The first step to becoming a Certified Public Accountant is to earn a bachelor’s degree that includes at least 150 credits hours of coursework. It is recommended but not required that you major in accounting or business, since you must complete a certain number of accounting-related credit hours. This exact number of hours varies from state to state and is set by each state’s accounting board.

You may consider earning a graduate degree in accounting to increase your chances of passing the CPA exam on your first try. However, a graduate degree is not required to sit for the CPA exam, and there are training courses that are specifically designed to help you study for the CPA exam if you need some extra help.

2. Take the CPA exam

The CPA exam is issued by the American Institute of Certified Public Accountants (AICPA). The test consists of four parts: three 4-hour Core sections and one 4-hour Discipline section of your choice. The Core sections are Auditing and Attestation (AUD), Financial Accounting and Reporting (FAR), and Taxation and Regulation (REG). The Discipline sections you can choose from are Business Analysis and Reporting (BAR), Information Systems and Control (ISC), and Tax Compliance and Planning (TCP).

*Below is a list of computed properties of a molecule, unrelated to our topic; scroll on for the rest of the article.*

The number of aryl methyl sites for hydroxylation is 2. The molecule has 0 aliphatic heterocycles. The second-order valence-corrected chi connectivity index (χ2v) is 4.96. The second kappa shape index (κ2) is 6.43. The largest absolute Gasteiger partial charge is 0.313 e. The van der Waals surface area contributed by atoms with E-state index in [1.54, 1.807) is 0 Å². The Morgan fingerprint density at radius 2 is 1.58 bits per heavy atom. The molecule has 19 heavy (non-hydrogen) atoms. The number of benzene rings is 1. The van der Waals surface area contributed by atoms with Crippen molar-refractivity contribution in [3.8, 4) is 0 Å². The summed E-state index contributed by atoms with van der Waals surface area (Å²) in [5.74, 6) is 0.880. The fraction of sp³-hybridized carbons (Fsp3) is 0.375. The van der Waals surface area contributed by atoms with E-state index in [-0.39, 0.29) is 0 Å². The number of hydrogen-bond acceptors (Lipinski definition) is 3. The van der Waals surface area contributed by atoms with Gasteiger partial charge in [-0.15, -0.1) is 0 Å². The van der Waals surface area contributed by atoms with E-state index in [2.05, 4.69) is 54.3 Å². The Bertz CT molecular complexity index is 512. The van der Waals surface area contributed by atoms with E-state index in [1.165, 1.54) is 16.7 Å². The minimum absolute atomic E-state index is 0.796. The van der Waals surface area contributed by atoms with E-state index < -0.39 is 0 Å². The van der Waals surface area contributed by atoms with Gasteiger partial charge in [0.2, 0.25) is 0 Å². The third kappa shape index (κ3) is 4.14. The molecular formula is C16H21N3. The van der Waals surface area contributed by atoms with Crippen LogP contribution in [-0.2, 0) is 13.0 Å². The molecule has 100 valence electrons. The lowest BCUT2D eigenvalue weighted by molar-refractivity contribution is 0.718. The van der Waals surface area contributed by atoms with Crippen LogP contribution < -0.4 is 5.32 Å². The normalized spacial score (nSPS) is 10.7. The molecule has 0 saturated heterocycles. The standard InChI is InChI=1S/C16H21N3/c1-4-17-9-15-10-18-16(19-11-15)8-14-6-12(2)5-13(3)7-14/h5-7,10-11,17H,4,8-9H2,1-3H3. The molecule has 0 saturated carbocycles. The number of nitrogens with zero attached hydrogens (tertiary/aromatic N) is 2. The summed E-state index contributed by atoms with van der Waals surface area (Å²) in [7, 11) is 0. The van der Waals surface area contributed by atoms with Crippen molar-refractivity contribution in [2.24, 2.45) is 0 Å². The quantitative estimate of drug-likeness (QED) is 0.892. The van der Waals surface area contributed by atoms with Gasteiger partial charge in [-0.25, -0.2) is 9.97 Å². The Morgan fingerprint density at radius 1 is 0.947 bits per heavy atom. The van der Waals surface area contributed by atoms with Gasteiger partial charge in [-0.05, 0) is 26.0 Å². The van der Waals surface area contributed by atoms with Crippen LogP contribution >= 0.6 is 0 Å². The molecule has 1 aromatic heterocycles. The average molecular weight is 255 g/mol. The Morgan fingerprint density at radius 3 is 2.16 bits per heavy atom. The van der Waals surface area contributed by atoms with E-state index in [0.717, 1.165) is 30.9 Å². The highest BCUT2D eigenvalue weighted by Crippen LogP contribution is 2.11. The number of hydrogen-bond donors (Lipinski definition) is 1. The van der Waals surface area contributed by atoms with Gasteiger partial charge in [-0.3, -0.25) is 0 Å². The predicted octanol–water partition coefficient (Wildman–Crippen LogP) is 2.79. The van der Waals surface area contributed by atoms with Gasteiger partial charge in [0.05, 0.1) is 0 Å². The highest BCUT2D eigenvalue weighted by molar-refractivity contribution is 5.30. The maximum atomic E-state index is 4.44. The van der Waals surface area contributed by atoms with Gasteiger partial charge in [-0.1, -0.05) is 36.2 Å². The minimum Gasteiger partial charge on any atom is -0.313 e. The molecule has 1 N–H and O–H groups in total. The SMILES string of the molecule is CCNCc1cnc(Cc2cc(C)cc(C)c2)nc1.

You are not required to take all parts of the CPA exam at the same time, though you can schedule multiple parts for the same day if you want. However, most people find it easier to take one part of the exam at a time so that they can focus on studying only one set of topics. Once you pass the first part, you typically have 18 months to pass the other three to complete the exam.

3. Meet the final requirements and obtain your license

Once you pass all four parts of the exam, it’s time to obtain your license. This process varies from state to state, though it typically requires you to complete one full year of work experience as an accountant. In some states, you must get particular types of experience, such as auditing, to actually obtain your license.

4. Maintain your license